Intravenous injection of naked plasmid DNA encoding hepatitis B virus (HBV) produces HBV and induces humoral immune response in mice.

Abstract

Hepatitis B virus (HBV) infection is highly specific to primates. To cross the species barrier, we injected naked plasmid DNA containing a 1.5-fold-overlength genome of HBV into immunocompetent mice via the tail vein with acute circulatory overload. The injection resulted in production of viral transcripts specifically in the liver and expression of hepatitis B core protein in approximately 3% of the hepatocytes. HBV was secreted into the blood, evidenced by the presence of DNase I-resistant HBV sequence in fractionated serum at a density of 1.21g/ml. The HBV DNA positivity in the serum persisted for 1 week. Most mice became positive for hepatitis B surface antigen for 2 weeks and later seropositive for anti-hepatitis B surface antibody. This simple and efficient HBV replication system in mice could be useful for investigating whether viral mutations as well as host genetic background may affect viral replication and induction of immune response.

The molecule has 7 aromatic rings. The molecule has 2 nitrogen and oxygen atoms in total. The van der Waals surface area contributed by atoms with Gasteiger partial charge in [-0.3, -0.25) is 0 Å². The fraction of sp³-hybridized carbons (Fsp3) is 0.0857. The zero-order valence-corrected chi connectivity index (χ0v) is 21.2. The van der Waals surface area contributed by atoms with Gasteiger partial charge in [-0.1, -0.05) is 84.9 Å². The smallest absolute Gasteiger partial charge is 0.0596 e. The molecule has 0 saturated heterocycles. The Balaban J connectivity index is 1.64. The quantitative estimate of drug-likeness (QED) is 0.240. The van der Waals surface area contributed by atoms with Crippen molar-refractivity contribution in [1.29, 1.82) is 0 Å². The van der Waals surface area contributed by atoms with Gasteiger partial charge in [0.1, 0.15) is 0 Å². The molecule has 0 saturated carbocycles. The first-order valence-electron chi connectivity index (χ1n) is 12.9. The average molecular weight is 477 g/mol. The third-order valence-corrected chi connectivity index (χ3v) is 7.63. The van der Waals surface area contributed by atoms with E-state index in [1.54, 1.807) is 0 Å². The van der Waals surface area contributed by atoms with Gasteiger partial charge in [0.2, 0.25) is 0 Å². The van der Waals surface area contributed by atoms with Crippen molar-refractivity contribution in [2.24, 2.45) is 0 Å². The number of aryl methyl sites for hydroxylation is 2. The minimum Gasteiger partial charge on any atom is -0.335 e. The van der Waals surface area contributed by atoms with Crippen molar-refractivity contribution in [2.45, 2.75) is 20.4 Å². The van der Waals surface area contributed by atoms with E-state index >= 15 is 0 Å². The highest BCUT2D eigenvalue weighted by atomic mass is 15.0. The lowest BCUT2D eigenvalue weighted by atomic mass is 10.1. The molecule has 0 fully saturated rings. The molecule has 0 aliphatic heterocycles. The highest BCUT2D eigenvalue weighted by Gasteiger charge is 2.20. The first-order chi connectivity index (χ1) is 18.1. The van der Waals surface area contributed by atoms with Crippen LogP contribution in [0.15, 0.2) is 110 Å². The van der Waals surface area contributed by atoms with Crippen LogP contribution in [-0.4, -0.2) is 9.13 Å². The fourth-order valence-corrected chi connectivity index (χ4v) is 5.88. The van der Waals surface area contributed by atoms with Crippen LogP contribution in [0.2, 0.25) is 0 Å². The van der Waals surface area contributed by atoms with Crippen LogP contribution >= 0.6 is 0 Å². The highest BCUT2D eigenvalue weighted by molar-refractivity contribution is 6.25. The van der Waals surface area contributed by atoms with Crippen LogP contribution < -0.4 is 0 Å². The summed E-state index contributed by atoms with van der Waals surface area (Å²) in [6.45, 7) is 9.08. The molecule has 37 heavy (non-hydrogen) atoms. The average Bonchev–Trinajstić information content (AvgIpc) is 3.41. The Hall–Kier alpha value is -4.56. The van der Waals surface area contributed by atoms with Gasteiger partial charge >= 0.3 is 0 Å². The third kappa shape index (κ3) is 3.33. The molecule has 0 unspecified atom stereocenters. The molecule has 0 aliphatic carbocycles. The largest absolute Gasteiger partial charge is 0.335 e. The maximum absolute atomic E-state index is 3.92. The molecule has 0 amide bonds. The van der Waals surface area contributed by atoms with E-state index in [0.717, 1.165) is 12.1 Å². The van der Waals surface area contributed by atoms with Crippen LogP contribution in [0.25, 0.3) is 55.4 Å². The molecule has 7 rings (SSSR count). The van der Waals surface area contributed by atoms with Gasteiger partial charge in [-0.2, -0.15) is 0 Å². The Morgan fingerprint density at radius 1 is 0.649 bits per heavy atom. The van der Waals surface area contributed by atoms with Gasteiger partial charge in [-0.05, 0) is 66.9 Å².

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@article{Suzuki2003IntravenousIO, title={Intravenous injection of naked plasmid DNA encoding hepatitis B virus (HBV) produces HBV and induces humoral immune response in mice.}, author={Takahiro Suzuki and Tetsuo Takehara and Kazuyoshi Ohkawa and Hisashi Ishida and Masahisa Jinushi and Takuya Miyagi and Yutaka Sasaki and Norio Hayashi}, journal={Biochemical and biophysical research communications}, year={2003}, volume={300 3}, pages={784-8} }